Expression: "I am hurting"


I am aware that Americans use the expression “I am hurting” in everyday conversation. I would like to know how this expression would sound to British ears–unnatural, odd, wrong etc?


Hi Tom,

To me it has a comical interpretation and that’s probably because I associate it with a line from The Producers by Mel Brooks made into a hilarious film with Gene Wilder as the timid accountant, Bloom and latterly into a musical on stage, which I saw recently in the West End in London. Bloom suffers from panic attacks and the Producer tries to shake it out of him by hitting him and poor Bloom squeaks out: ‘I’m hurting’. So in a way I can’t easily disassociate the word from that in my mind. Objectively however it would sound to me a rather pitiful cry for help sort of remark and almost childlike. Best I can do.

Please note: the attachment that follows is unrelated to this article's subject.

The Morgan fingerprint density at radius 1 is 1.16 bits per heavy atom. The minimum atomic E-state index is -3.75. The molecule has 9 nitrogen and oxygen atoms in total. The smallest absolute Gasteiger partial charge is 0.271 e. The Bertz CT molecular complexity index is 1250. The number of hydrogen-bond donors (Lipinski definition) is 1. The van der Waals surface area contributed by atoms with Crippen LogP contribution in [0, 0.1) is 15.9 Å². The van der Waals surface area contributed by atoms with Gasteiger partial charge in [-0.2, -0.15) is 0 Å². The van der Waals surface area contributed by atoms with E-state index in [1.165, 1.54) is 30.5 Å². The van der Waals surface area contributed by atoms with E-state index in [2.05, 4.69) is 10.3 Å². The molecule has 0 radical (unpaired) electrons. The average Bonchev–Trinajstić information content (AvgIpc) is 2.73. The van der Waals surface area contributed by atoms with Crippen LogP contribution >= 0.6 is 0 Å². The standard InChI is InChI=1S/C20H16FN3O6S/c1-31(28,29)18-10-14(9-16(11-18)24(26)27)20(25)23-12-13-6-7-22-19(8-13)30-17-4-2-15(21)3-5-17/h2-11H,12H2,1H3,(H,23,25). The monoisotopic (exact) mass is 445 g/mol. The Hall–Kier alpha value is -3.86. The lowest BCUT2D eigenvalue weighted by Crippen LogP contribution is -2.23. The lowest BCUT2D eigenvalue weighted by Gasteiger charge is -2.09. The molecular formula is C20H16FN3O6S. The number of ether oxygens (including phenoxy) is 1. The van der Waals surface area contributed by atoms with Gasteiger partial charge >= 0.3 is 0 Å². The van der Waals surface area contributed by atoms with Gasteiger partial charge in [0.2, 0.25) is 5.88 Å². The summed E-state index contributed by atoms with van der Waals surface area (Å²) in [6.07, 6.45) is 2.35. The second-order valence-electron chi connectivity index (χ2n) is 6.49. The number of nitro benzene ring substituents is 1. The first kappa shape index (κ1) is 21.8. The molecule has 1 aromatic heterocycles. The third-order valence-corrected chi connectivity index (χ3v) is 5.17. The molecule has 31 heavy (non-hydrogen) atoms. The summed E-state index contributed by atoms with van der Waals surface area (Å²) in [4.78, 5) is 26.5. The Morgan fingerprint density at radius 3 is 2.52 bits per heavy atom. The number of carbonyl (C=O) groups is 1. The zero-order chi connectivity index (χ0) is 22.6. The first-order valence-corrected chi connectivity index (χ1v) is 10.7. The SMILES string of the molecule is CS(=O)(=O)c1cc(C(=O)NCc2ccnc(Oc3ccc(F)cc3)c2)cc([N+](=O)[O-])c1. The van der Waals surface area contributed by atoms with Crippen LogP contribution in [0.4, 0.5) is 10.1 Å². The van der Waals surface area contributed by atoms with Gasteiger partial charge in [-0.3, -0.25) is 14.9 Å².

I’m curious, Tom. What sort of unique AmE meaning or usage do you attribute to the sentence you posted? What context(s) have you heard or read it in? Have you been told that the sentence is a fixed expression (i.e. always in the first person singular and in the present continuous)?


Hi Alan

Many, many thanks.

Hi Amy

In one of the movies I recently watched, the heroine’s mother said to her:

1-My darling baby, I know you are hurting and I also know that something better will come along.

I just wanted to know if a sentence sounds natural to your ears(?) Hurting in a sense of suffering.


That sounds like a pretty standard usage of ‘hurting’ to me, Tom.

There are more colloquial ways to use ‘hurting’ in AmE. Sometimes ‘hurting’ used informally to describe a person or thing which is in bad shape/condition or isn’t working properly.

For example:

  • If my car is running, but just barely, I might tell you that ‘my car is really hurting’.
  • If John is broke, I might tell you that ‘he’s hurting for money’.